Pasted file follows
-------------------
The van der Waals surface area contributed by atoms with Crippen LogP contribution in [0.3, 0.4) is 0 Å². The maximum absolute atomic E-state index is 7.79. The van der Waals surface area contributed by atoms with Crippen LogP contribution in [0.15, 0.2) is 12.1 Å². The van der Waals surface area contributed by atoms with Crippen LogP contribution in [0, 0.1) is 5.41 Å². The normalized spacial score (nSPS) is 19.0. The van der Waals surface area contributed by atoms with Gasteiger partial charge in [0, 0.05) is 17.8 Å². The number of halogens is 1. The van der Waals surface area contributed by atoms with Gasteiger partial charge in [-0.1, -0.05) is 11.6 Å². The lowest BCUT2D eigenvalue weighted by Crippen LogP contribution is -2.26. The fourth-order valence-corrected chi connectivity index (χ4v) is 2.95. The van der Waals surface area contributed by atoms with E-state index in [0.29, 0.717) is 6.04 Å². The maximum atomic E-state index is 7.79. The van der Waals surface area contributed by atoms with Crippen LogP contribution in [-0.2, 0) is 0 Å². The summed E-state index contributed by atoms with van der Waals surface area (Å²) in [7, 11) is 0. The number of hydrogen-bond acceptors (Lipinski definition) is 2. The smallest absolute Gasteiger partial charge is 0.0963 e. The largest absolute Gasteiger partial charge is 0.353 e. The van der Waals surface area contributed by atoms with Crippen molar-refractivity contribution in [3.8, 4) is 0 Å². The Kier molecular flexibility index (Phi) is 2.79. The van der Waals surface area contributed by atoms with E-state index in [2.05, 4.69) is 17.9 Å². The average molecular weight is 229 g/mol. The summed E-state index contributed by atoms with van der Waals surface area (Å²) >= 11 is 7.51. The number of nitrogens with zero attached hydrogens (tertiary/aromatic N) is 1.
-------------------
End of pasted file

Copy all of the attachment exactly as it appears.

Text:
The van der Waals surface area contributed by atoms with Crippen LogP contribution in [0.3, 0.4) is 0 Å². The maximum absolute atomic E-state index is 7.79. The van der Waals surface area contributed by atoms with Crippen LogP contribution in [0.15, 0.2) is 12.1 Å². The van der Waals surface area contributed by atoms with Crippen LogP contribution in [0, 0.1) is 5.41 Å². The normalized spacial score (nSPS) is 19.0. The van der Waals surface area contributed by atoms with Gasteiger partial charge in [0, 0.05) is 17.8 Å². The number of halogens is 1. The van der Waals surface area contributed by atoms with Gasteiger partial charge in [-0.1, -0.05) is 11.6 Å². The lowest BCUT2D eigenvalue weighted by Crippen LogP contribution is -2.26. The fourth-order valence-corrected chi connectivity index (χ4v) is 2.95. The van der Waals surface area contributed by atoms with E-state index in [0.29, 0.717) is 6.04 Å². The maximum atomic E-state index is 7.79. The van der Waals surface area contributed by atoms with Crippen LogP contribution in [-0.2, 0) is 0 Å². The summed E-state index contributed by atoms with van der Waals surface area (Å²) in [7, 11) is 0. The number of hydrogen-bond acceptors (Lipinski definition) is 2. The smallest absolute Gasteiger partial charge is 0.0963 e. The largest absolute Gasteiger partial charge is 0.353 e. The van der Waals surface area contributed by atoms with Crippen molar-refractivity contribution in [3.8, 4) is 0 Å². The Kier molecular flexibility index (Phi) is 2.79. The van der Waals surface area contributed by atoms with E-state index in [2.05, 4.69) is 17.9 Å². The average molecular weight is 229 g/mol. The summed E-state index contributed by atoms with van der Waals surface area (Å²) >= 11 is 7.51. The number of nitrogens with zero attached hydrogens (tertiary/aromatic N) is 1.